Receptors

Neuroanatomical delineations based on receptor distributions have been popular in pharmacological and neuroanatomical studies since the late 1960s and 1970s, particularly with the development of autoradiographic techniques. As a clear advantage, receptors were often confined to a small area in the brain and thus differentiated specific neuronal projections with great accuracy. This has not only given neuroanato-mical delineations a greater precision and resolution than ever before but also helped our understanding of how drugs work in the brain. For example, neuroana-tomical maps of receptors not only reveal the presence of a receptor specific for a certain drug in the brain but also reveal the specific circuitry to which it belongs. This, in turn, points to a mechanism of drug action. For example, Paxinos and Watson originally delineated the intermediate reticular zone in the rat brain on the basis of a band of negative AChE staining between the gigantocellular and parvicellular reticular nuclei. The area remained ambiguous until another group of researchers demonstrated that the zone exclusively contains angiotensin II receptors in the rat and human brain. Intense angiotensin II receptor binding in the intermediate reticular zone and no binding in the neighboring gigantocellular or parvicellular nuclei revealed clear boundaries of the structure and un ambiguously pointed to its homology between rat and human.

The neurokinin B receptor (NK3) is an integral component of the neural circuitry of neurokinin B, which in turn is a member of the tachykinin family of peptides (also including substance P and neurokinin A). NK3 is also an important element of the hypotha-lamic neuronal circuitry regulating blood pressure. Recent studies used immunohistochemistry to reveal the distribution of NK3 in the human hypothalamus and to compare this with the distribution of the receptor in the rat hypothalamus, in which the structure-function associations are better studied. The strongest NK3-like immunoreactivity in the human hypothalamus was found in neurons of the paraventricular nucleus (Pa), specifically in the parvi-cellular and posterior Pa subnuclei, thus distinguishing these structural subcompartments (Fig. 5). Another prominent population of NK3-positive cells in the human hypothalamus was found in the perifornical nucleus, distinguishing it from the rest of the lateral hypothalamic area. In cross-species comparison there appeared to be a large degree of similarity in the distribution of NK3 in the human and rat hypothalamus.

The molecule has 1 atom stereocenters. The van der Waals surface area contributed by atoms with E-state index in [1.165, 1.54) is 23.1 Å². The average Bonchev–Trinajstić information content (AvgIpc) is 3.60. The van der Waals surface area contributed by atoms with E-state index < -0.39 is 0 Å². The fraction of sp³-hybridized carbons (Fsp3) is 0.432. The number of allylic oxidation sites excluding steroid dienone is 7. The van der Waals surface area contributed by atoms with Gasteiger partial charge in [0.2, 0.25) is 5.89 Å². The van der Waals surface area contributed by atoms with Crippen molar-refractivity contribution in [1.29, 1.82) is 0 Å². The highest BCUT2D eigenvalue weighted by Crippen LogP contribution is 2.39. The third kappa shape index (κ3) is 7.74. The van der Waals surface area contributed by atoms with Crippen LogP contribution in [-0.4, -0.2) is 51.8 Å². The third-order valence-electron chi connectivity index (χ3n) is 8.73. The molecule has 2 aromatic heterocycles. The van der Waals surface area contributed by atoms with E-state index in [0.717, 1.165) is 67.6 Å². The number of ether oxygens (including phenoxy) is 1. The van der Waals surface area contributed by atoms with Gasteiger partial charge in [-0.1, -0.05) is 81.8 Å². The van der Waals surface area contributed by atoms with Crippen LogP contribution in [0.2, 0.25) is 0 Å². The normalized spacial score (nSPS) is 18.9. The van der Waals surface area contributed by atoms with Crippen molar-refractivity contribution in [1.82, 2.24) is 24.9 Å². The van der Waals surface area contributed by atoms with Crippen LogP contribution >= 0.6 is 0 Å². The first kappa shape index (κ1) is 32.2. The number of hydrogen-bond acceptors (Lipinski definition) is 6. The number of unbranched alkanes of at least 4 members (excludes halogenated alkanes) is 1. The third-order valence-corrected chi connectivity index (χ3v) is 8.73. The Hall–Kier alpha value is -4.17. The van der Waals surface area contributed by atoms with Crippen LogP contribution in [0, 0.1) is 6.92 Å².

In the past two decades, the technique of in situ hybridization became available, and with its myriad of probes it allowed further characterization of the cell groups (Fig. 6). The presence of mRNA indicates a condition for protein production within specific neurons. A clear advantage of the method is that the mRNA signal is quantifiable. The quantity of signal can then be compared across species or between human brains. The distribution of mRNA generally falls within the boundaries defined by chemoarchitec-ture but in some rare cases it has been known to differ with the location of the corresponding protein. As an alternative technique to histo- and immuno-histochemistry, in situ hybridization provides an important confirmation of existing neuroanatomical delineations.

In describing chemical neuroanatomy as a methodology to reveal the organization of the human brain, it is useful to demonstrate the application of the approach in specific areas of the brain.

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